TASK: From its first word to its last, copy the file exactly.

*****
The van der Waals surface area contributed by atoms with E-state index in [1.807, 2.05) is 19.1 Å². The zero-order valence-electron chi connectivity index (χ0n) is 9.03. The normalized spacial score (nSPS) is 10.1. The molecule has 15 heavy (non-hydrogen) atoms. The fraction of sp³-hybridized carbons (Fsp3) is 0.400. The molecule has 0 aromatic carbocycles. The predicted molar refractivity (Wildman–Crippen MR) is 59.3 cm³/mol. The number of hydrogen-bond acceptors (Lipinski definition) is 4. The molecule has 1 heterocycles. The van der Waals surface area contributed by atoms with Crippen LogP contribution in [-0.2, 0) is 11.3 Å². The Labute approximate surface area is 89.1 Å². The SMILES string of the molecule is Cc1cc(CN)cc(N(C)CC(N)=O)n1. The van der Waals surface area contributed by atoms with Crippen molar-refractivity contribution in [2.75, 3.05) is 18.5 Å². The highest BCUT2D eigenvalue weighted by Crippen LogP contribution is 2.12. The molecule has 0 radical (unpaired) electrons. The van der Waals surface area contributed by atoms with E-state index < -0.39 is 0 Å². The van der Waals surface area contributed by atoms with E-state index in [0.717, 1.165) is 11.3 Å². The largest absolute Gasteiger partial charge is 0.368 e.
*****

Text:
The van der Waals surface area contributed by atoms with E-state index in [1.807, 2.05) is 19.1 Å². The zero-order valence-electron chi connectivity index (χ0n) is 9.03. The normalized spacial score (nSPS) is 10.1. The molecule has 15 heavy (non-hydrogen) atoms. The fraction of sp³-hybridized carbons (Fsp3) is 0.400. The molecule has 0 aromatic carbocycles. The predicted molar refractivity (Wildman–Crippen MR) is 59.3 cm³/mol. The number of hydrogen-bond acceptors (Lipinski definition) is 4. The molecule has 1 heterocycles. The van der Waals surface area contributed by atoms with Crippen LogP contribution in [-0.2, 0) is 11.3 Å². The Labute approximate surface area is 89.1 Å². The SMILES string of the molecule is Cc1cc(CN)cc(N(C)CC(N)=O)n1. The van der Waals surface area contributed by atoms with Crippen molar-refractivity contribution in [2.75, 3.05) is 18.5 Å². The highest BCUT2D eigenvalue weighted by Crippen LogP contribution is 2.12. The molecule has 0 radical (unpaired) electrons. The van der Waals surface area contributed by atoms with E-state index < -0.39 is 0 Å². The van der Waals surface area contributed by atoms with E-state index in [0.717, 1.165) is 11.3 Å². The largest absolute Gasteiger partial charge is 0.368 e.